Reports of terroristic threats against schools are on the rise
Every child deserves to go to school and feel safe, and know that they're safe, but in recent years it seems as though that safety has been threatened with an increase in reported numbers of terroristic threats against schools.
Whether it's a substantiated threat, or chalked up to a joke, officials are reminding students and parents that the consequences are severe.
Information from the Division of Juvenile Justice shows the numbers have increased eight-fold in just the past three years. One threat was reported in the Anchorage area in fiscal year 2016, two in 2017, then they jumped to 13 in 2018, and 16 in 2019. School has only been in back session for a couple months now and that number is already at five.
Threats written on bathroom walls, posted on social media and a weapon brought to school are just a handful of occurrences considered terroristic threats made by students so far this school year.
"The fear, the uncertainty and the anxiety that we all feel because things like that really do happen, don't leave room for any type of a joke," said Anchorage School District Superintendent, Dr. Deena Bishop.
The increase is not just happening in Anchorage, or even just Alaska. In fact, the dramatic increase is one seen nationwide since the Marjory Stoneman Douglas High School shooting that happened almost two years ago. That's when school leaders, including the Anchorage School District, decided to change their approach on dealing with these types of situations.
"We have determined that we don't have a tolerance for it, and so we have educated our kids but also taken action," said Bishop.
It all starts with having a conversation, by implementing things like Social Emotional Learning (SEL) into schools, which focuses on increasing children's social and self awareness.
Sean Prince is the principal at Bartlett High School, where he says they take the approach of treating school like a family, and a team.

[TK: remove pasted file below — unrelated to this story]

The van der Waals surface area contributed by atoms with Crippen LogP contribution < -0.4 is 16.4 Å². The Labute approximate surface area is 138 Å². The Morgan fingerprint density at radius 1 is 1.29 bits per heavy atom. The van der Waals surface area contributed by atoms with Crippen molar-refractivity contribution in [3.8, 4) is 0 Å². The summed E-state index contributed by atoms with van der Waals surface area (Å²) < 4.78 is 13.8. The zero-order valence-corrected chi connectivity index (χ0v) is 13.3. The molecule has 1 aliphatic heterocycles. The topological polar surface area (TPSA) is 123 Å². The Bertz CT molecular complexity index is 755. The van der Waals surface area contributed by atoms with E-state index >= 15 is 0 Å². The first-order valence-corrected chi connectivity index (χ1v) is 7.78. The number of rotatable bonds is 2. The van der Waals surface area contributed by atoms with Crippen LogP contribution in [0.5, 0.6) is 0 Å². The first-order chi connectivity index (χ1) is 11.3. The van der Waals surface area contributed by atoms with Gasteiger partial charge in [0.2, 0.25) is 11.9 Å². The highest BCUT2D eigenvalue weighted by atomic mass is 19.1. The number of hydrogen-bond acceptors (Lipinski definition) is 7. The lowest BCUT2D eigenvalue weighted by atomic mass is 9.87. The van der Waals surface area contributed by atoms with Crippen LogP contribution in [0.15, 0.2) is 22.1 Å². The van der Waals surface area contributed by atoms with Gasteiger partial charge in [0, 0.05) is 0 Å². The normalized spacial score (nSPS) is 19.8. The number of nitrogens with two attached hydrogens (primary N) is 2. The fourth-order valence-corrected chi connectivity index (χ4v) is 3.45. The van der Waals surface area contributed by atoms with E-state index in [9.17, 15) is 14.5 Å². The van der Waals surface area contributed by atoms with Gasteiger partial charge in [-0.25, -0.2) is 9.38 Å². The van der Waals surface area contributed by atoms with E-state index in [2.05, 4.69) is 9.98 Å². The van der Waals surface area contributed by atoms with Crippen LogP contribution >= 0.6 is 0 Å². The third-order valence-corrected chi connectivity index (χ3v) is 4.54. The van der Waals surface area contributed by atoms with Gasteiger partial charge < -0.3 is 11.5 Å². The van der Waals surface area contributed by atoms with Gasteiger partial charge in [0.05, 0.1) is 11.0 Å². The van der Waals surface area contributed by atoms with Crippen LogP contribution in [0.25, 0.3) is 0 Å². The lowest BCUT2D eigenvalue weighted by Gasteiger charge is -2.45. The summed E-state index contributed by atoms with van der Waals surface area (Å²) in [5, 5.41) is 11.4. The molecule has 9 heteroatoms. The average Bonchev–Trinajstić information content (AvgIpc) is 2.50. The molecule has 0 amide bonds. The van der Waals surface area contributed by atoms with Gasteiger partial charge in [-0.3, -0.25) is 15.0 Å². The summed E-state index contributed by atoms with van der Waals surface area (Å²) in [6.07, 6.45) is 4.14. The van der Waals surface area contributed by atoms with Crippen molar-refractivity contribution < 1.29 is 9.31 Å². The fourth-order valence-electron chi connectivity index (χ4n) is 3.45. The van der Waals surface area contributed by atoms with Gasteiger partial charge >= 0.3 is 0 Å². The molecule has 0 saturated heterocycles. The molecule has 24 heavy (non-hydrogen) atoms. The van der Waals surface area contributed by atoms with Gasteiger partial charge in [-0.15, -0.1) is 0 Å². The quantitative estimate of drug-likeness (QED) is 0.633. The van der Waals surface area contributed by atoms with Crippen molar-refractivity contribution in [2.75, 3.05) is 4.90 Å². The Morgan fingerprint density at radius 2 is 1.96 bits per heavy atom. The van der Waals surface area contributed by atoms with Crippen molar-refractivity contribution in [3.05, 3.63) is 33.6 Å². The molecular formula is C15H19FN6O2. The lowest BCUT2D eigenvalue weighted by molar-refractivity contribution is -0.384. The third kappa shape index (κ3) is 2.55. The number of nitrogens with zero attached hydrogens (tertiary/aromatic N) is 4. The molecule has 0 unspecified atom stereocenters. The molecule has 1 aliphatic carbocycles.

"So as a family, you want to establish relationships where if something's going wrong in the family that you actually talk about it, and what we found is that through constant contact with each other and building relationships with each other, if there is something on the horizon that doesn't seem to fit in our norm of a family, we want to feel safe, and we tell each other," said Prince. "We talk to each other."
Jan Davis is the SEL and Positive behavior coordinator for ASD. She says other programs like 'Capturing Kids Hearts,' which started in Anchorage middle and high schools two years ago, are all about building positive relationships between students and teachers.
"It's hard for kids to 'tattle' on each other or report things, but when we want to get to across to students that it's reporting, not tattling, when something is going to be harmful," said Davis, "So they have to build that trust in us, and have that trust in authority."
Which begs the question, are the numbers increasing because more threats are happening, or because more students are feeling comfortable to come forward? There's no way to tell for sure, but Dr. Bishop says she believes an increase in education and awareness has helped children feel more comfortable.
"Many of these don't even occur in the school," said Dr. Bishop. "They occur outside the school at home, on social devices and different social networks, and we've had more parents as well as more students come forward and say, 'you know, we saw this on there,' and so we're finding out about them more. Even though they occur outside of school, if they cause anxiety, or fear or a disruption, technically, a disruption, to the educational environment, we will address it."
In addition to education, enhanced physical safety measures are on the way for ASD schools, including surveillance camera upgrades, more secure entryways, and regularly conducted safety drills. There's even an updated emergency operation plan the district puts out each year, with personalized plans put in place by each school. However, officials say it all starts with instilling a sense of trust and safety within students and the community.
"We could have the best physical security measures in the world, but it doesn't really do a whole lot if there's not a culture of safety in the schools, and so I think we're better suited to put a lot of our efforts towards that," said Director of Security and Emergency Services, Ashley Lally.
So whether it's a substantiated threat, or chalked up to a 'joke', the message remains clear, and it's a message not only intended for students, but parents as well.
"The parents of our kids who have been involved in this, many times are shocked that, 'My kid did this? My goodness...' and that's the assistance we need from home as well is to really have the same message, that it's just not funny," said Dr. Deena Bishop. "It's not okay to place anyone by a threat in fear. Even if you're joking, or even if you didn't mean it, even if it just came out. There's just no tolerance anymore for that."